Playing video games for less than an hour a day can lead to children becoming better adjusted, a study has found.
The research, carried out by Oxford University, found that young people who indulged in a little video game-playing were associated with the highest levels of sociability and were most likely to say they were satisfied with their lives compared with those who had never played or who used video games for three hours or more.
Those who spent more than half their daily free time playing electronic games were not as well-adjusted.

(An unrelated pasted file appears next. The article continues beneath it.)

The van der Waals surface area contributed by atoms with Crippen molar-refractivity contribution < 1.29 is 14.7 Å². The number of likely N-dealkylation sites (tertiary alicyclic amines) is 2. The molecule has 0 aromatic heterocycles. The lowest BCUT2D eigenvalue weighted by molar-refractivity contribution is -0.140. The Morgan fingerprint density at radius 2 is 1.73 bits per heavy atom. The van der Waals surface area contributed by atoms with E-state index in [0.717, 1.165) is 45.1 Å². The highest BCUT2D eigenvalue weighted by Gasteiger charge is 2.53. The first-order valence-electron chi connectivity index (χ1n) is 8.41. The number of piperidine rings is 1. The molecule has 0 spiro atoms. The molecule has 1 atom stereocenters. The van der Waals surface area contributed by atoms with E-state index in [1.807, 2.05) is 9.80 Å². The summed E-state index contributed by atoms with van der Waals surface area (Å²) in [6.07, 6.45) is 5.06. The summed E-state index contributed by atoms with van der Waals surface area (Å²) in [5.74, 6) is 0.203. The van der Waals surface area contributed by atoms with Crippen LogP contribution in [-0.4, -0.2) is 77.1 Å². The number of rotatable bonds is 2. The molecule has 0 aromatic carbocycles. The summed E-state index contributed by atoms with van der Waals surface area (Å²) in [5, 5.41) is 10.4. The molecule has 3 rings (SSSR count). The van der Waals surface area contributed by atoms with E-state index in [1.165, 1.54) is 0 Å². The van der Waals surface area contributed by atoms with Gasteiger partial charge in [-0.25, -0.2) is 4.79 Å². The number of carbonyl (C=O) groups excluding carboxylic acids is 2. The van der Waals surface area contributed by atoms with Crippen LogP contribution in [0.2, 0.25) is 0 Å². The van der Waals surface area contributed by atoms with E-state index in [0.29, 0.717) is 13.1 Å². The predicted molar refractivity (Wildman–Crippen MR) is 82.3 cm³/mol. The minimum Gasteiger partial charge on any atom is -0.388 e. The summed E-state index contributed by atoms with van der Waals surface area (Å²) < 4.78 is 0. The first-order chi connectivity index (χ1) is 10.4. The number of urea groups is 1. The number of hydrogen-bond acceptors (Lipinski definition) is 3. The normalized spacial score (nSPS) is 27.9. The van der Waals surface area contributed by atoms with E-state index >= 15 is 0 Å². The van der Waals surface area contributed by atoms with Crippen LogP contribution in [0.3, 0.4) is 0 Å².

But the findings showed that the influence of video games on youngsters - whether for good or bad - is very small when compared with more "enduring" factors, such as whether the child is from a functioning family, their school relationships and whether they are materially deprived.
It also found no positive or negative effects for those who played "moderately" (between one and three hours a day).
The study of 10 to 15-year-olds, published in the journal Pediatrics, found that three in four British children and teenagers play video games on a daily basis. Those who play for less than an hour a day also have fewer friendship problems, and reported less hyperactivity than the other groups.